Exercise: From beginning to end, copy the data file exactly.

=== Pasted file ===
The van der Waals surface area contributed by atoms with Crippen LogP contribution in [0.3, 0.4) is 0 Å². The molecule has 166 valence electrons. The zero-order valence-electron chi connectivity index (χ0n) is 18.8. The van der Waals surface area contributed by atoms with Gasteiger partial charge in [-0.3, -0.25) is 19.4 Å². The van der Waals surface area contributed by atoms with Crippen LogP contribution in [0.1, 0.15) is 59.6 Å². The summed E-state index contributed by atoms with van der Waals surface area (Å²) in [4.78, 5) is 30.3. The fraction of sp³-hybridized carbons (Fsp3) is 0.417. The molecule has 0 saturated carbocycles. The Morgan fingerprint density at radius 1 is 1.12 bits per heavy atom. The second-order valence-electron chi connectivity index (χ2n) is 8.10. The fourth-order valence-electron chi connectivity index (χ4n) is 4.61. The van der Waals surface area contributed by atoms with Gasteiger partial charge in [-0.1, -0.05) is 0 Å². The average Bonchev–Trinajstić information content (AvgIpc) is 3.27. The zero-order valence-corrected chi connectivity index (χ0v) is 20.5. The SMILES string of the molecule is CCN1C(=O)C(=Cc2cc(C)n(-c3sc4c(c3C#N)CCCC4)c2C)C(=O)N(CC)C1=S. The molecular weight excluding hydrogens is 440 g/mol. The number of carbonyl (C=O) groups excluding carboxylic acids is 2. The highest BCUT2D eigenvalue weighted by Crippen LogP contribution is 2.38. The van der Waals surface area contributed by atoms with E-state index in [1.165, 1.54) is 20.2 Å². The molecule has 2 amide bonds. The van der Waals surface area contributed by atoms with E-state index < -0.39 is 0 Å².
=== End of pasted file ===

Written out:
The van der Waals surface area contributed by atoms with Crippen LogP contribution in [0.3, 0.4) is 0 Å². The molecule has 166 valence electrons. The zero-order valence-electron chi connectivity index (χ0n) is 18.8. The van der Waals surface area contributed by atoms with Gasteiger partial charge in [-0.3, -0.25) is 19.4 Å². The van der Waals surface area contributed by atoms with Crippen LogP contribution in [0.1, 0.15) is 59.6 Å². The summed E-state index contributed by atoms with van der Waals surface area (Å²) in [4.78, 5) is 30.3. The fraction of sp³-hybridized carbons (Fsp3) is 0.417. The molecule has 0 saturated carbocycles. The Morgan fingerprint density at radius 1 is 1.12 bits per heavy atom. The second-order valence-electron chi connectivity index (χ2n) is 8.10. The fourth-order valence-electron chi connectivity index (χ4n) is 4.61. The van der Waals surface area contributed by atoms with Gasteiger partial charge in [-0.1, -0.05) is 0 Å². The average Bonchev–Trinajstić information content (AvgIpc) is 3.27. The zero-order valence-corrected chi connectivity index (χ0v) is 20.5. The SMILES string of the molecule is CCN1C(=O)C(=Cc2cc(C)n(-c3sc4c(c3C#N)CCCC4)c2C)C(=O)N(CC)C1=S. The molecular weight excluding hydrogens is 440 g/mol. The number of carbonyl (C=O) groups excluding carboxylic acids is 2. The highest BCUT2D eigenvalue weighted by Crippen LogP contribution is 2.38. The van der Waals surface area contributed by atoms with E-state index in [1.165, 1.54) is 20.2 Å². The molecule has 2 amide bonds. The van der Waals surface area contributed by atoms with E-state index < -0.39 is 0 Å².